In "The Fastest Player in Baseball," James attributes a truism that speed is the only thing you can use both on offense and defense to Whitey Herzog. James hypothesizes that "it is probably the only characteristic of a player that you can evaluate by looking at so many different areas of play."
In "Rushing 'Em," James concludes from a study -- despite claims to the contrary -- that the average number of minor-league games played by major-league regulars has been "remarkably consistent" since 1940. If anything, James found that there were actually fewer players rising through the minor leagues quickly then there were a generation ago.
James addresses what is now known as Defense Independent Pitching Stats in "Indicated ERA" [(HRA x TBB x 100)/Innings Pitched²]. The major difference between the two is that James doesn't account for strikeouts in his formula.
There are two elements of a pitcher's record that are independent of the team. Those are his walks and his home runs allowed. Those are the two elements on which, as the announcer says, the defense can't help you; if you don't throw strikes or the ball leaves the park there is nothing
Using James' version, in 2004 the American League had an Indicated ERA of 4.75 vs. an actual ERA of 4.67 and the National League had a 4.65 vs. 4.31.
In "Why Cleveland, Texas and San Francisco Shouldn't Be Expected to Contend in '87," James points out teams which improve by 20 or more games from one year to the next "very rarely" win even more games the following season. In fact, his study shows such teams will decline "at least 80% of the time. He contends the plexiglass principle is most compelling for teams that win a pennant or come very close because management "will be less inclined to identify and address its remaining weaknesses." However, "the tendency to relapse is somewhat weaker if the improvement was based on young players."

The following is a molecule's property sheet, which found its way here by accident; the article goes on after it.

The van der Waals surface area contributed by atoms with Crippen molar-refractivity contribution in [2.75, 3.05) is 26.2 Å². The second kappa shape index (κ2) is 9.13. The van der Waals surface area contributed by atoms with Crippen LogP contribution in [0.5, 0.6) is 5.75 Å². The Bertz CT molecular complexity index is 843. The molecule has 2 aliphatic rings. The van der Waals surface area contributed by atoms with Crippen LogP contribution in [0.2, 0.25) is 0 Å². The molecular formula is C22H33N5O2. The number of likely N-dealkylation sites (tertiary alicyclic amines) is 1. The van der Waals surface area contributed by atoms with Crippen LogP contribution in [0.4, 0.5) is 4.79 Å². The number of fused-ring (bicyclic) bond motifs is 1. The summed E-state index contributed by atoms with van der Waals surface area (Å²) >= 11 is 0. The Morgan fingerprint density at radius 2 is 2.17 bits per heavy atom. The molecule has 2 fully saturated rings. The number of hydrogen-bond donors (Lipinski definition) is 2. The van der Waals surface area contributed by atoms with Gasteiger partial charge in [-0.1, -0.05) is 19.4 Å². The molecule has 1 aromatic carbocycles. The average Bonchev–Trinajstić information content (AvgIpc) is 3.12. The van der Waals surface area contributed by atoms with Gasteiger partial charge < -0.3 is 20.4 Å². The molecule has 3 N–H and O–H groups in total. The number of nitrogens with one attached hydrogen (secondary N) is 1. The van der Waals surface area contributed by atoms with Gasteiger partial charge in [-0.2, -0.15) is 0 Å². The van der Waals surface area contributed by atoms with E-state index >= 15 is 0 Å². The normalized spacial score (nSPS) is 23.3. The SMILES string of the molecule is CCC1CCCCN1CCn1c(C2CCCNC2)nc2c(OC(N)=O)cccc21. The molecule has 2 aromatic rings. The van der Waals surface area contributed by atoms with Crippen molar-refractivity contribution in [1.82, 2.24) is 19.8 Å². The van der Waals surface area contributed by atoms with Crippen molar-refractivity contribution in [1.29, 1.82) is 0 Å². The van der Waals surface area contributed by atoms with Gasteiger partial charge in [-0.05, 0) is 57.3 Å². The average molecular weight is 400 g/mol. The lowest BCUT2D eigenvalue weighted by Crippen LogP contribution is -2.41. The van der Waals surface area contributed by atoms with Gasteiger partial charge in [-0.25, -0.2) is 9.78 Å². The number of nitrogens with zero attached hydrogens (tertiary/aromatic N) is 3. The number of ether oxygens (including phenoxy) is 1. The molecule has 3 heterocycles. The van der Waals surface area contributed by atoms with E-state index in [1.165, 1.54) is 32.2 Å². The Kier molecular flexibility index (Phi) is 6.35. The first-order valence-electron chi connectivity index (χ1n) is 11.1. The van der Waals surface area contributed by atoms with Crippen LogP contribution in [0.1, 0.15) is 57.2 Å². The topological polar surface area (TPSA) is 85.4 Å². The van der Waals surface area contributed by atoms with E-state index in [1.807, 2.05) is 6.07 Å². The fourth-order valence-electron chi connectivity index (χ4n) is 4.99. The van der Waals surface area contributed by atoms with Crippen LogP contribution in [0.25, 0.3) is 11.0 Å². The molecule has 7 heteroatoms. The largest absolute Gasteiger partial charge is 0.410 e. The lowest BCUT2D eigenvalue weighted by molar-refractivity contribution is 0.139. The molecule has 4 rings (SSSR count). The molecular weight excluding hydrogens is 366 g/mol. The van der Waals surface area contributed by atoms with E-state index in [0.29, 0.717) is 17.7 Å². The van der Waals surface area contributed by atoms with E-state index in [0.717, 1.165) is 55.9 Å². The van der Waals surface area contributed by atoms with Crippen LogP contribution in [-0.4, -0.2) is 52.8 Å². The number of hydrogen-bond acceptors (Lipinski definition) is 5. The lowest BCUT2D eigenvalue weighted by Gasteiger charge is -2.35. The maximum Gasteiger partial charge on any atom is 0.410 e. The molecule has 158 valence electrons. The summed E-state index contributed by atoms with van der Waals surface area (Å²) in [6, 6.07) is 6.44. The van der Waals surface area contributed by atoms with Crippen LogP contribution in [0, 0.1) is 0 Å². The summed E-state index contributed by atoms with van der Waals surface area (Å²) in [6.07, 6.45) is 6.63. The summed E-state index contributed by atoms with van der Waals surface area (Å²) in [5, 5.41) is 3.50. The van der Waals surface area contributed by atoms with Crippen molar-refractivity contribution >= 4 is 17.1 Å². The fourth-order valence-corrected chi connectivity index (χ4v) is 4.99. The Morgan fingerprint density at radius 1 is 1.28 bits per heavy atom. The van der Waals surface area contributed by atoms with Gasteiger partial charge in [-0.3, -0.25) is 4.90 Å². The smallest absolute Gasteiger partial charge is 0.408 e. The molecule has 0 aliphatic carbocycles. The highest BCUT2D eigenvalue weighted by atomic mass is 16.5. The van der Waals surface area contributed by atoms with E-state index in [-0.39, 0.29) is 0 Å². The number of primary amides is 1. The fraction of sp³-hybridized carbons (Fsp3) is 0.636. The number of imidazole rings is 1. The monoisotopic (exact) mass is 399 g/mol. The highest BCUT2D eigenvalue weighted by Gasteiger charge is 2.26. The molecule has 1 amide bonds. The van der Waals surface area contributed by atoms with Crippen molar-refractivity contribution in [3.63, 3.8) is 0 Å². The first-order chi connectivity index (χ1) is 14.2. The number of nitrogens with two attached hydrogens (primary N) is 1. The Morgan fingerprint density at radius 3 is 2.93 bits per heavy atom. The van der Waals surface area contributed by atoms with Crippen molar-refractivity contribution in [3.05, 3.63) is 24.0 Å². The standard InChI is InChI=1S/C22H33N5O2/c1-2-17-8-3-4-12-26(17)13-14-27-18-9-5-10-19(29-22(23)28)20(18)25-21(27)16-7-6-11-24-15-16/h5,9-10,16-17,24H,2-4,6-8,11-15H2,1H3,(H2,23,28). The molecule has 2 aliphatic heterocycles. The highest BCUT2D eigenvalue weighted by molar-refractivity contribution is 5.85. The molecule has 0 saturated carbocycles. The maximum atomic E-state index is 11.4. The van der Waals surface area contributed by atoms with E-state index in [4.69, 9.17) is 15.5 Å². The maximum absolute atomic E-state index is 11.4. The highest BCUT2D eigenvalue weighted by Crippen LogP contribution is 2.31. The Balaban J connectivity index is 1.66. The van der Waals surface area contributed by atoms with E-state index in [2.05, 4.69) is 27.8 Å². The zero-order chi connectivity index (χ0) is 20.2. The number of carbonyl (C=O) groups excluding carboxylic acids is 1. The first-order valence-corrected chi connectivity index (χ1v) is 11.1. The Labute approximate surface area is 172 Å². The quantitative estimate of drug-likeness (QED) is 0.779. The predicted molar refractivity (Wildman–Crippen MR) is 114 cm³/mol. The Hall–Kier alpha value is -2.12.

Three teams -- Detroit Tigers, St. Louis Cardinals, and San Diego Padres -- improved by 20 or more games in 2004. Based on James' work, the Cardinals are the most likely ballclub to recede in 2005. By the same token, don't expect the Tigers or the Padres to show much, if any, improvement this coming season.
James writes a pointed short essay about baseball and business, entitled "You Don't Say." His conclusion? "Anybody who tells you that baseball is basically a business is either badly confused or a jackass. And you can tell her I said so." Is "her" the operative word in that statement? If so, it's not all that surprising to me. I mean, whoever said Bill was politically correct?
The satirist in James spills out in "Score," in which Bill creates an aptitude test for prospective official scorers "in the American League Championship Series or possibly even the World Series." He asks four questions and gives humorous answers, yet requests that completed examinations be returned to "Urbane Pickering's School of Official Scoring, Valentine Design, and Toilet Traning, P.O. Box E-5, Cotton Balls, Iowa."
In "MVP," James discusses whether a pitcher (
A baseball roster consists of 24 players, usually 9 pitchers and 15 position players. If success in baseball is 37.5% due to pitching, then the average pitcher is exactly as valuable as the average everyday player. For Mattingly to be correct that a pitcher can't be as valuable as an everyday player, one must conclude that baseball is much less than 37.5% pitching. I don't think too many people are going to argue for that.
James runs the numbers for the 1986 season and concludes that "Clemens deserved the award." He also takes a second look at the 1978 A.L. MVP race and switches allegiance from
Ken Phelpses are just available; if you want one, all you have to do is ask. They are players whose real limitations are exaggerated by baseball insiders, players who get stuck with a label -- the lable of their limits, the label of the things they can't do -- while those that they can do are overlooked.
The players are once again rated by approximately 140 scorers from Project Scoresheet. "Polling people who know the players is the surest, best way to incorporate a broad base of knowledge about the players in to the rankings, and thus the most accrurate way that I know of to rate players."
Here is a sampling of James' more biting comments:
I also thought James' comments on
Next up: 1988 Baseball Abstract (the last in a 12-part series)
Abstracts From The Abstracts:
1977 Baseball Abstract